This is a double edged sword – for every Tyson/Austin there are 5 examples of this not being used in a productive way. Usually this happens when a segment is set up to be a “real” interview, usually sandwiched in between fictional storylines. When Jeff Jarrett reflected on playing a country music singer on camera, he was doing it during the actual show as part of the fictional story. The rules in wrestling are flexible, but this type of “realism” will always have diminishing returns if the promo is not tailored to the character’s specific needs and is done just because it is expected from stars of that time period. This usually leaves announcers unable to fully call a part of the show (a piece of the puzzle is out of place).
4. The Hardcore Title
This is a championship that could only truly serve a function when Attitude is rampant because it embodies Attitude; the expectation is that it can be defended at any point in time without a bell sounding, anywhere in the arena (or outside it) and multiple people can become the champion within minutes. There is no champion’s advantage, there are no resonant moments (those require story) and there is no match; you essentially win by catching your opponent by surprise (usually with a foreign object).
There is value in this, it is fun, and a large part of wrestling is about having fun. But too much fun all the time doesn’t allow for any of those fun moments to stand out. Arguably the most resonant moment of Attitude happened when Mankind won the Title, but he didn’t really win the Title; Austin hit The Rock with a chair and dragged Mankind on top. Mankind’s moment wasn’t Mankind’s at all; the show was set up so that the focus was constantly shifting between Mankind, DX, McMahon, The Rock, Austin, the Austin/McMahon rivalry, etc. When the spotlight is on everyone, it ceases to be a spotlight but instead a light that is being used ineffectively.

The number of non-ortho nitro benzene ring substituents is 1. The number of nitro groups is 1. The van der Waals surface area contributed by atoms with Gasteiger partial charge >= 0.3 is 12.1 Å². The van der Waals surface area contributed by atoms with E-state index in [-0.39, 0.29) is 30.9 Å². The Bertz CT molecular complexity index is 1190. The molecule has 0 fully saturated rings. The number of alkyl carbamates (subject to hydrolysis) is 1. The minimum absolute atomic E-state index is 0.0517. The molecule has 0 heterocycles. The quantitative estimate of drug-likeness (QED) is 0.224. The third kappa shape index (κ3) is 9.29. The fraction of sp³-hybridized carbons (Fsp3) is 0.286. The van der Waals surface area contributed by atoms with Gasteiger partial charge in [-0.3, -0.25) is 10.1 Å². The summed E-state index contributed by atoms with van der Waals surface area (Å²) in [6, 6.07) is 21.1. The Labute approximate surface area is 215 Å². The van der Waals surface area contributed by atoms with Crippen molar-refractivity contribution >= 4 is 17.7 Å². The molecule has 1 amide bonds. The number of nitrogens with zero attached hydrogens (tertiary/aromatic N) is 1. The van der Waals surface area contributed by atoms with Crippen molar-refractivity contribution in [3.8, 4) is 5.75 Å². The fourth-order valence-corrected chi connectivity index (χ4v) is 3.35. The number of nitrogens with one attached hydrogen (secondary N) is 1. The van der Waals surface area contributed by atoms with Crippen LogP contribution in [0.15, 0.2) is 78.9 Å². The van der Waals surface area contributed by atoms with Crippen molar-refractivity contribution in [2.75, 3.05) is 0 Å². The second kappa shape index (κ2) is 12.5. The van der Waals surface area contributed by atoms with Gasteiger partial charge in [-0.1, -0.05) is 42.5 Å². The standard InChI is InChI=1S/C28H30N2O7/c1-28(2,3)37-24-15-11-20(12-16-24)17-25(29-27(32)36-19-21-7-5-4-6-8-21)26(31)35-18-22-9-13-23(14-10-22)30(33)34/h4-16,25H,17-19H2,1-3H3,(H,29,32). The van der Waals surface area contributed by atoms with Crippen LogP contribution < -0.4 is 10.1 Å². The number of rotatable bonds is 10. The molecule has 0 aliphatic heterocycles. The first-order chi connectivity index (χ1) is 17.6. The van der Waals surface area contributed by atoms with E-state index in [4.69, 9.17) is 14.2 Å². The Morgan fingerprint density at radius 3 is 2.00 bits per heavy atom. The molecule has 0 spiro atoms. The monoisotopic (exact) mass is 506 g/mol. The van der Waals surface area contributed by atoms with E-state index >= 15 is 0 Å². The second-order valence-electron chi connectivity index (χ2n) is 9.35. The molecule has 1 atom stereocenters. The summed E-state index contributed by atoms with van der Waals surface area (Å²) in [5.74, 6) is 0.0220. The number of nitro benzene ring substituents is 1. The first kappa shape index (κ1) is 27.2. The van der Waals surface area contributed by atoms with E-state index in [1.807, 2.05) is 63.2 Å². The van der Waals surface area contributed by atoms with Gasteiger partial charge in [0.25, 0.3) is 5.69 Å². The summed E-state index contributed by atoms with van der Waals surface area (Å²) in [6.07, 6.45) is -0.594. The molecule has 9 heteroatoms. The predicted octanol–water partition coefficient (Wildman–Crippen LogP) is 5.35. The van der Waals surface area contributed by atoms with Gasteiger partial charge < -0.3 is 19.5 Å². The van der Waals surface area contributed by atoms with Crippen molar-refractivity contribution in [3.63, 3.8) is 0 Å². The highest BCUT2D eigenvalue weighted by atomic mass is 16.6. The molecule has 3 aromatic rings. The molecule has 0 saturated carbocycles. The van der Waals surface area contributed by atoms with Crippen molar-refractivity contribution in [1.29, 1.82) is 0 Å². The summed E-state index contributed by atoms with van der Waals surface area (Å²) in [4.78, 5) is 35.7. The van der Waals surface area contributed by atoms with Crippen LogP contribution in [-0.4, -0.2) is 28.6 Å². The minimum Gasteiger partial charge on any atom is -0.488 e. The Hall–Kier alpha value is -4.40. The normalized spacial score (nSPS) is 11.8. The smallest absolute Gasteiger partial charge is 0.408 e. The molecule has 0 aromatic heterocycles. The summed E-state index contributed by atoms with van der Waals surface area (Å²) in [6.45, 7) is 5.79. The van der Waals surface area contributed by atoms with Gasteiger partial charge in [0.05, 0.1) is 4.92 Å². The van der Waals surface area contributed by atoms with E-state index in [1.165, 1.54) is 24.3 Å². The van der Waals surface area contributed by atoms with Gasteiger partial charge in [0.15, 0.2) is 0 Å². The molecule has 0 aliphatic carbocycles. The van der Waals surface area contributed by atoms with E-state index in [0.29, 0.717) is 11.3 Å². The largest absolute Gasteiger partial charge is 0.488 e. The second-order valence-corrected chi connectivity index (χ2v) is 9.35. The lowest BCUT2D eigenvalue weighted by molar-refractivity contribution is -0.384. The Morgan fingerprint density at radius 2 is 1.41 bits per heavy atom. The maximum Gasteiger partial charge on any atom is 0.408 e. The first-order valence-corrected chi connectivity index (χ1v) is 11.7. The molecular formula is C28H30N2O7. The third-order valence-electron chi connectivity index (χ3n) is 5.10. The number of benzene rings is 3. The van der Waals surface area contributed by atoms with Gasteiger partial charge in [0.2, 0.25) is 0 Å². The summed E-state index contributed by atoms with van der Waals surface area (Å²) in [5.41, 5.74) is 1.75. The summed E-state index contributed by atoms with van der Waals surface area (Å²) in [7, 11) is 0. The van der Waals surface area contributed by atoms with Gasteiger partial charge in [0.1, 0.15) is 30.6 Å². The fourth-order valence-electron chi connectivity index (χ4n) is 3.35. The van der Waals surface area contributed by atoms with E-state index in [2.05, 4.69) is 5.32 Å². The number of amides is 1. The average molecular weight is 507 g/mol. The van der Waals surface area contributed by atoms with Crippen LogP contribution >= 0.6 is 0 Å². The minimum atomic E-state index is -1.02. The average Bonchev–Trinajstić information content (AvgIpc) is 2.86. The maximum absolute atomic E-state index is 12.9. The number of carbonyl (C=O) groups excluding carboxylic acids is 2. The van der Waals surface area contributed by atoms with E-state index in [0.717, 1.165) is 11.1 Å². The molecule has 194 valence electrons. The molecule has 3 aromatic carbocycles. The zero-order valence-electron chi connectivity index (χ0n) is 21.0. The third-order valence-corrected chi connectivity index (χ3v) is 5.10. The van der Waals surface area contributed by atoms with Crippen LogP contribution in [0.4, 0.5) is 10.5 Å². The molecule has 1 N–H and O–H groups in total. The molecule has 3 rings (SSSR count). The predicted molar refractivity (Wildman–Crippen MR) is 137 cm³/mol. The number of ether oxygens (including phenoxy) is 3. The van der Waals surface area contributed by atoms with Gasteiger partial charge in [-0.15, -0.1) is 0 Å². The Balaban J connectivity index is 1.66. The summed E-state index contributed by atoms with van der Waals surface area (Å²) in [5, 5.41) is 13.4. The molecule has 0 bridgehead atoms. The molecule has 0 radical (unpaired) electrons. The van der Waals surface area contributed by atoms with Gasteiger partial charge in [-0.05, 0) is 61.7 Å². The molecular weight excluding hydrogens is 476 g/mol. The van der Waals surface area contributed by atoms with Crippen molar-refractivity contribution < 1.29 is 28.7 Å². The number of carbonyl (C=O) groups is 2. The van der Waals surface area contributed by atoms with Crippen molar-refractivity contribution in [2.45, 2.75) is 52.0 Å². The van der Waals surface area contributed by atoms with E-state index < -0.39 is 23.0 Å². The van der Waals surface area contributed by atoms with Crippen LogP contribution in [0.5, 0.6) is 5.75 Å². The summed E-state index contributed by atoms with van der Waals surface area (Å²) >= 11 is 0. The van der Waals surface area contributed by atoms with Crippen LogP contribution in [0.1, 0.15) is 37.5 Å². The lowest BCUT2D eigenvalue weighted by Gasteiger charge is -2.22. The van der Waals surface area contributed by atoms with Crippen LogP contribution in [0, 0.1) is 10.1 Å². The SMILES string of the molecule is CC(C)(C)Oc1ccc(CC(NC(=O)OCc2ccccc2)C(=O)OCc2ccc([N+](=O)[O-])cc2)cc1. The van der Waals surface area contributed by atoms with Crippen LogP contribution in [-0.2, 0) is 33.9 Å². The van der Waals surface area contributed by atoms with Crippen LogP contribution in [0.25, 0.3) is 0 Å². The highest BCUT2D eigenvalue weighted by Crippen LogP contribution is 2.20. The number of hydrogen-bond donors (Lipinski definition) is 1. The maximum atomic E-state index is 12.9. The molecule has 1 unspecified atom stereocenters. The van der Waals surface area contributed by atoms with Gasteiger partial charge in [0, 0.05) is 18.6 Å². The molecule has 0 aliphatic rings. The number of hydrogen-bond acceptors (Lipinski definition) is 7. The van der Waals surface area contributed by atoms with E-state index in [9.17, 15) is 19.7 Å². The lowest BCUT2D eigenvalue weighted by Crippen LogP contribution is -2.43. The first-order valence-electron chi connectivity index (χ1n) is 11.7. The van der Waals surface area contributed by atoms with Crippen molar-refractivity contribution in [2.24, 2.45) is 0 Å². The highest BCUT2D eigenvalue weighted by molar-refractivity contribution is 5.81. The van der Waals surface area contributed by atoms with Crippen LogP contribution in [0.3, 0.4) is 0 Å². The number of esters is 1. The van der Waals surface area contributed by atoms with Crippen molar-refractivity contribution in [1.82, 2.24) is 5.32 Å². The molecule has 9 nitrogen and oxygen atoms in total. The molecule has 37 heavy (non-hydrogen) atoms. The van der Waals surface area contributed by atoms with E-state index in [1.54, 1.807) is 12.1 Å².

3. Overused Tools
Attitude was a time where specialty matches were the norm. Parking Lot Brawls, Empty Arena Matches and Handicap Matches (with Gerald Brisco and Pat Patterson) littered the shows. These in themselves are not bad match types if they serve their purpose.
Issues arise, however, when everyone treats these tools the same and they are overused. If “hardcore violence” is used with no thought to the effect repeatedly, such as The Rock hitting Mankind with a chair many times in succession they than at some point each consecutive chair shot will have less effect than the last. They then further limit the entire industry’s ability to use those tools effectively, not to mention those tools are used at the expense of the performers – once Mick Foley is thrown off the cell, then falls through it in the same match, where does he (and future cell matches) go from there?